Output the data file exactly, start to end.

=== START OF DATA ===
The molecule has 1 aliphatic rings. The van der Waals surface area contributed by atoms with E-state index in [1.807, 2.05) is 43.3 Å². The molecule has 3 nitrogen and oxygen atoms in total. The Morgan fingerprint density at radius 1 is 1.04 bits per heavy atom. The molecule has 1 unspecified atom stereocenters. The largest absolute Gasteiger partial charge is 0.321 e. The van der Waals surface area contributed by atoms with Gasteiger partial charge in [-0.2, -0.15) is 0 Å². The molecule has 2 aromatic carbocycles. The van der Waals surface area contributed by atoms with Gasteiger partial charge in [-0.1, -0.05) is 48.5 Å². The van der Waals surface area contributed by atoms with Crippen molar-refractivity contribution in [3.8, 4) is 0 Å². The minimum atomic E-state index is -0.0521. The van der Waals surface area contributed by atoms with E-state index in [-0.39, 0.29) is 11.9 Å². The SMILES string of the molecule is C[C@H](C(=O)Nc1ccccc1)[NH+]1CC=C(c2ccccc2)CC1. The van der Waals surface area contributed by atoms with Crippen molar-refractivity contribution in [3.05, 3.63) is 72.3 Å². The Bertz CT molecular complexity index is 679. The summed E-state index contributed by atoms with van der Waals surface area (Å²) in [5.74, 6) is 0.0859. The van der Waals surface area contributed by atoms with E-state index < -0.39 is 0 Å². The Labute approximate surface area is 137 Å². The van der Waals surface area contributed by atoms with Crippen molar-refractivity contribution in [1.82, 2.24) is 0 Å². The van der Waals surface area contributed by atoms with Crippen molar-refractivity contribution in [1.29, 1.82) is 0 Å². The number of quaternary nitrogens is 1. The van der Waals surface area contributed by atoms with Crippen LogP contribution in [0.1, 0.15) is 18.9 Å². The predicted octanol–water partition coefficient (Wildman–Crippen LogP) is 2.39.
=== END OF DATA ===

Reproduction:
The molecule has 1 aliphatic rings. The van der Waals surface area contributed by atoms with E-state index in [1.807, 2.05) is 43.3 Å². The molecule has 3 nitrogen and oxygen atoms in total. The Morgan fingerprint density at radius 1 is 1.04 bits per heavy atom. The molecule has 1 unspecified atom stereocenters. The largest absolute Gasteiger partial charge is 0.321 e. The van der Waals surface area contributed by atoms with Gasteiger partial charge in [-0.2, -0.15) is 0 Å². The molecule has 2 aromatic carbocycles. The van der Waals surface area contributed by atoms with Gasteiger partial charge in [-0.1, -0.05) is 48.5 Å². The van der Waals surface area contributed by atoms with Crippen molar-refractivity contribution in [3.8, 4) is 0 Å². The minimum atomic E-state index is -0.0521. The van der Waals surface area contributed by atoms with E-state index in [-0.39, 0.29) is 11.9 Å². The SMILES string of the molecule is C[C@H](C(=O)Nc1ccccc1)[NH+]1CC=C(c2ccccc2)CC1. The van der Waals surface area contributed by atoms with Crippen molar-refractivity contribution in [3.05, 3.63) is 72.3 Å². The Bertz CT molecular complexity index is 679. The summed E-state index contributed by atoms with van der Waals surface area (Å²) in [5.74, 6) is 0.0859. The van der Waals surface area contributed by atoms with E-state index < -0.39 is 0 Å². The Labute approximate surface area is 137 Å². The van der Waals surface area contributed by atoms with Crippen molar-refractivity contribution in [1.82, 2.24) is 0 Å². The van der Waals surface area contributed by atoms with Crippen molar-refractivity contribution in [1.29, 1.82) is 0 Å². The number of quaternary nitrogens is 1. The van der Waals surface area contributed by atoms with Crippen LogP contribution in [0.1, 0.15) is 18.9 Å². The predicted octanol–water partition coefficient (Wildman–Crippen LogP) is 2.39.